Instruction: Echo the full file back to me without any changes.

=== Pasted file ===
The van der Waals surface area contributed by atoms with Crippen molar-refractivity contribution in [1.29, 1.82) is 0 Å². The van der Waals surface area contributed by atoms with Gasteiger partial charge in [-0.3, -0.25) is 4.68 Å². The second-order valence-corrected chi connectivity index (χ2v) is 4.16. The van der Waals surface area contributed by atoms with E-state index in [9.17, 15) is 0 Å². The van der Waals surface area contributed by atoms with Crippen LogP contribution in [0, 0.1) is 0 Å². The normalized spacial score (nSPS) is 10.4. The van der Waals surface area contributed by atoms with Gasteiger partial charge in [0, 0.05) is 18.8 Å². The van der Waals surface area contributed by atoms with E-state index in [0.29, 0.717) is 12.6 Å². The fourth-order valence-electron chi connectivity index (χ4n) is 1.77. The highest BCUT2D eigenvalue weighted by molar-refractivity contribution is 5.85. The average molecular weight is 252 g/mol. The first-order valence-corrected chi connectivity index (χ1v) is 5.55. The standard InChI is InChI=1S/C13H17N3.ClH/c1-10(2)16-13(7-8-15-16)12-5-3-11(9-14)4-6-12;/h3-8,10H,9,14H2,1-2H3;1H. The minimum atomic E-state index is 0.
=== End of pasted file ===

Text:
The van der Waals surface area contributed by atoms with Crippen molar-refractivity contribution in [1.29, 1.82) is 0 Å². The van der Waals surface area contributed by atoms with Gasteiger partial charge in [-0.3, -0.25) is 4.68 Å². The second-order valence-corrected chi connectivity index (χ2v) is 4.16. The van der Waals surface area contributed by atoms with E-state index in [9.17, 15) is 0 Å². The van der Waals surface area contributed by atoms with Crippen LogP contribution in [0, 0.1) is 0 Å². The normalized spacial score (nSPS) is 10.4. The van der Waals surface area contributed by atoms with Gasteiger partial charge in [0, 0.05) is 18.8 Å². The van der Waals surface area contributed by atoms with E-state index in [0.29, 0.717) is 12.6 Å². The fourth-order valence-electron chi connectivity index (χ4n) is 1.77. The highest BCUT2D eigenvalue weighted by molar-refractivity contribution is 5.85. The average molecular weight is 252 g/mol. The first-order valence-corrected chi connectivity index (χ1v) is 5.55. The standard InChI is InChI=1S/C13H17N3.ClH/c1-10(2)16-13(7-8-15-16)12-5-3-11(9-14)4-6-12;/h3-8,10H,9,14H2,1-2H3;1H. The minimum atomic E-state index is 0.